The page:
HTA Design’s Ten Degrees project in Croydon

Lifting operations

McAvoy underlines the importance of considering all operations, specifically lifting within the manufacturing facility, as part of the overall planning process. Its facilities are segregated into zones that are planned on a daily, and sometimes hourly, basis. 

“Every operative is trained in the work being carried out in that area and all works have standard operating procedures to guide activities,” says Harvey. “Regular toolbox talks and daily meetings help the entire workforce understand the activities planned within the factory.”

Standing at the forefront of construction innovation, MMC buildings challenge traditional structural approaches and behave differently from regular buildings. This places the onus on diligent design and engineering to ensure long-term structural integrity and robustness against fire. 

It may be easy to think of volumetric modules as like blocks of Lego that are simply stacked to create different building types, but in reality units must be carefully tailored to handle specific building loads. “A one-size-fits-all approach doesn’t really work because then you end up with things which could be understructured or overstructured,” says Bergin.

Prefabricated structures may require additional consideration around aspects such as impacts from the weather, including snow loadings, or from the surrounding environment. For example, a busy road causing consistent vibration or impacts from vehicles. Temporary works, needed to maintain structural integrity throughout construction, may be more demanding and, according to RLB’s Ward, should be designed and incorporated into the design risk management and construction methodology.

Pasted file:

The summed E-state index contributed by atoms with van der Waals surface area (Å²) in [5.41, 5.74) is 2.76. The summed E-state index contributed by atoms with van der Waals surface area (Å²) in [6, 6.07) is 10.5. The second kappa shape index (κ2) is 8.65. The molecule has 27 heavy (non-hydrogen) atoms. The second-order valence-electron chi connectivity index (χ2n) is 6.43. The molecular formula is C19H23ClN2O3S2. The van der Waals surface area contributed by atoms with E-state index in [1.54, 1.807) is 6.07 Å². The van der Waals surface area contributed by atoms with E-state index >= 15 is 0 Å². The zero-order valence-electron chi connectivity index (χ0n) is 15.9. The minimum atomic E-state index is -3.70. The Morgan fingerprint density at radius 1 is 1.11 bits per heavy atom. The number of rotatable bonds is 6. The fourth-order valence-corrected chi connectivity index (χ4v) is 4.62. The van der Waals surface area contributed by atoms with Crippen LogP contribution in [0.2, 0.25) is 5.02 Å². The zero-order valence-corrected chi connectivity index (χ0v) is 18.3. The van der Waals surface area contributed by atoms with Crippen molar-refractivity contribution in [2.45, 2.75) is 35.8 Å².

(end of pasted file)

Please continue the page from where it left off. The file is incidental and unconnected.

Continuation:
Quality control

Factory production should ensure structural robustness through tighter quality control and tighter tolerances. Production-line repetition also raises the prospect that a defect in a single unit could be replicated across a batch. This has potential implications for long-term building safety. Quality checks are therefore key to picking any issues up in advance.

“Well-run businesses have very good internal QA [quality assurance] and often external QA,” says Bergin. “It’s important that warranty providers visit factories during production 
so you don’t have a situation where something is delivered to site and somebody has to open it up to check it is what it is supposed to be.”

MMC structures can create unique situations related to fire safety. Structural safety reporting body CROSS-UK has highlighted the potential for the concealed spread of fire and smoke inside extensive cavities within volumetric modular buildings. Furthermore, the Fire Brigades Union, which represents frontline firefighters, has raised questions about how fires spread in MMC buildings saying that, as a new method of construction, many of the risks are untested.

Collaborative engagement and having the right people at the table during all stages of design and construction –  including the fire engineer, principal designer, manufacturer or contractor – can help break down designs and assess them against all aspects of fire. 

Design software, such as BIM, is increasingly used in the world of MMC and can identify and visualise any clashes and gaps that could encourage the spread of fire.